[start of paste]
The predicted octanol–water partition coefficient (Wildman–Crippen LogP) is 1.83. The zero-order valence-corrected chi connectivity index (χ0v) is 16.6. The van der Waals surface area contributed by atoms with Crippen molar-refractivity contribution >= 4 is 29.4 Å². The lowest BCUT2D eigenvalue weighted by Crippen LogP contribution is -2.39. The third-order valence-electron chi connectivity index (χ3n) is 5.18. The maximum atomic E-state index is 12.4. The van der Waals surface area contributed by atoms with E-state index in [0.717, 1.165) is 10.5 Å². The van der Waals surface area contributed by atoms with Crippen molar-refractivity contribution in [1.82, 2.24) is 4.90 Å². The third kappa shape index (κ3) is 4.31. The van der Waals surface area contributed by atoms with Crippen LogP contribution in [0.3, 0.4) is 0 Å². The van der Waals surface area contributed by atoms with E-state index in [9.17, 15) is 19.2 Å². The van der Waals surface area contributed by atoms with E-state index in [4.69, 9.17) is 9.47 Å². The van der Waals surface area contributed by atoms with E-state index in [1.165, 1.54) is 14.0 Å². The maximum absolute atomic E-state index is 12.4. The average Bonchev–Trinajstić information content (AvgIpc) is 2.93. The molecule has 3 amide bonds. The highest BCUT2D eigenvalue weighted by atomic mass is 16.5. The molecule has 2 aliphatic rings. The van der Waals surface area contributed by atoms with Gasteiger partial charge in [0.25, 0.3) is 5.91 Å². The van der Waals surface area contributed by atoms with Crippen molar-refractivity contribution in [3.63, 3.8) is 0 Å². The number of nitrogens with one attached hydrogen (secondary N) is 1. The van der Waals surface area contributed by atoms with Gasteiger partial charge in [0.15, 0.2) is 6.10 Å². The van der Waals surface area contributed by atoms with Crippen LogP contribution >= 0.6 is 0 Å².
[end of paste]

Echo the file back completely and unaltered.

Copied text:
The predicted octanol–water partition coefficient (Wildman–Crippen LogP) is 1.83. The zero-order valence-corrected chi connectivity index (χ0v) is 16.6. The van der Waals surface area contributed by atoms with Crippen molar-refractivity contribution >= 4 is 29.4 Å². The lowest BCUT2D eigenvalue weighted by Crippen LogP contribution is -2.39. The third-order valence-electron chi connectivity index (χ3n) is 5.18. The maximum atomic E-state index is 12.4. The van der Waals surface area contributed by atoms with E-state index in [0.717, 1.165) is 10.5 Å². The van der Waals surface area contributed by atoms with Crippen molar-refractivity contribution in [1.82, 2.24) is 4.90 Å². The third kappa shape index (κ3) is 4.31. The van der Waals surface area contributed by atoms with Crippen LogP contribution in [0.3, 0.4) is 0 Å². The van der Waals surface area contributed by atoms with E-state index in [9.17, 15) is 19.2 Å². The van der Waals surface area contributed by atoms with E-state index in [4.69, 9.17) is 9.47 Å². The van der Waals surface area contributed by atoms with E-state index in [1.165, 1.54) is 14.0 Å². The maximum absolute atomic E-state index is 12.4. The average Bonchev–Trinajstić information content (AvgIpc) is 2.93. The molecule has 3 amide bonds. The highest BCUT2D eigenvalue weighted by atomic mass is 16.5. The molecule has 2 aliphatic rings. The van der Waals surface area contributed by atoms with Gasteiger partial charge in [0.25, 0.3) is 5.91 Å². The van der Waals surface area contributed by atoms with Crippen molar-refractivity contribution in [3.63, 3.8) is 0 Å². The number of nitrogens with one attached hydrogen (secondary N) is 1. The van der Waals surface area contributed by atoms with Gasteiger partial charge in [0.15, 0.2) is 6.10 Å². The van der Waals surface area contributed by atoms with Crippen LogP contribution >= 0.6 is 0 Å².